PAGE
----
Are you a Material Girl? We all are to some degree, if nothing else, because our lifestyles include stuff. Stuff is our material items, in our homes and personal lives. We have stuff to make us more comfortable and stuff for convenience. Stuff to wear. Stuff to cook with, eat with and even stuff to clean with. Stuff to keep our stuff in. Too often we forget that all that stuff may have consequences beyond their intended purpose.
What are Resources?
Stuff is made from resources. These resources may be in the form of a material, like wood or concrete. Or these resources may be in the form of a manufactured item such as a light fixture or flooring tile. Resources may be imported or local, natural or man-made, and a host of other choices. With resources, “it’s not just what you use, it’s also how you use it”. Using available resources efficiently and effectively when making choices for our homes is important. It is also a great strategy when redecorating, remodeling or building a home. Besides, having a plan for resources and materials creates an “ingredients list” for what we are creating in the recipe for our new or upgraded project, room or home. This plan also helps to keep our project on track and help more easily work through any needed obstacles or changes.
In the “olden days” houses and the stuff in them were made of whatever was around. With modern transportation and distribution systems, now we can choose materials and items from around the world with the click of a few buttons. These resources are a key part of the construction of the home and worth paying attention to.
Using Resources Wisely
Using resources wisely is a key practice of green building and includes practices ranging from optimizing use of resources (such as wood for framing) to choosing durable materials that will stand the test of time and offer lower maintenance.
There are many opportunities to optimize the resources used and to plan carefully upfront when choosing upgrades for, remodeling or building your home. Often decisions to save resources for budgetary reasons help by using less of that material or resource which results in a greener home from a resource use perspective. Many builders, especially production or volume builders have begun to manufacture components of the house in a separate location from the building site, as a way to streamline their business and cut down materials costs. The separate assembly process saves the builder planning time and money, while usually delivering a more consistent and high-quality outcome than an on-site alternative. These manufactured assemblies also are constructed out of the elements and result in less waste. It’s no big surprise that using manufactured assemblies is also a green practice. Component manufacturing for house construction may also be one way to help offset the current skilled labor shortage seen in many areas of the country.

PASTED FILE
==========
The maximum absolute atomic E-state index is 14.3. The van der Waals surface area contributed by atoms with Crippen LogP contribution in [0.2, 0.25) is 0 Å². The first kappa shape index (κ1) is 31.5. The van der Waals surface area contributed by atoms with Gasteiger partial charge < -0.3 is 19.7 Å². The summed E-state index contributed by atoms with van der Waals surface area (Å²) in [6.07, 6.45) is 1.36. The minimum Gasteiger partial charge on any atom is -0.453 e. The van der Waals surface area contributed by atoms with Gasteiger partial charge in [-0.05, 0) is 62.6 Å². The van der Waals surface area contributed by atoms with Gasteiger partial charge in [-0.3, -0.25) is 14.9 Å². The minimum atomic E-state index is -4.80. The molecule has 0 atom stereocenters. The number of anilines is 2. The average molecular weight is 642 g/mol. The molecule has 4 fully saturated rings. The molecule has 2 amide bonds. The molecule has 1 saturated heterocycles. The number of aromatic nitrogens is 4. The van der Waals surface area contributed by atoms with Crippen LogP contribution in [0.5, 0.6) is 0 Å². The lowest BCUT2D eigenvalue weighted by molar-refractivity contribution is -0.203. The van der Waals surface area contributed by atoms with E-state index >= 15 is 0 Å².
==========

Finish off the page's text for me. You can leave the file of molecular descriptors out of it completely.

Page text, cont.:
The Goal of Green Building
The goal of a green building is to build to last a minimum of 50 years, so choosing materials that are durable (last a long time) and do their job with lower maintenance is key. For a home to last a long time, we need to follow basic, simple maintenance routines to preserve the life of the components and materials we choose. Keeping water and moisture at bay preserves our structures by preventing water damage and mold. And water is the number one problem with homes and buildings and causes a host of issues to both the occupants of the home and the structure itself. Pest control is another way to prevent damage and one of many examples of “an ounce of prevention is worth a pound of cure.” Simple common-sense practices like covering wood and materials to protect them from rain can prevent all kinds of issues later when the house is completed. I’ve heard countless stories about someone in a home having allergies or other issues and learning there is mold and mildew in the home.
The whole idea of resources doesn’t have to be anything fancy, it’s just being smart about what is being built and making choices, and trade-offs according to the priorities and values of the you, the homeowner and the remodel or build team.
Carpet, flooring, fabrics, cabinetry, countertops and more comprise the resources in our houses. Think of using local resources, recycled and/or renewable materials or even salvaged parts. Products that can be recycled later are a great choice too. Local or regionally appropriate resources usually function better in the local climate too.
There are 3rd party independent certifications to validate what a product or process says it does or offers. The certifications can save a lot of research and time, just ensure they are a 3rd party independent certification.
The home industry does not always do a good job sharing with our homeowners and home buyers what goes into their homes. Through this podcast we hope to encourage people to ask the questions about their homes and the resources in it.
Have a great story about your home pro – designer, remodeler or builder – experience or the stuff that makes up your home? Share it in the comments section below!
To learn more about the simple choices you can make about the resources in your home, read more and listen to the podcast The Stuff our Homes Are Made of – Resources and Materials
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Thank you and have a blessed day.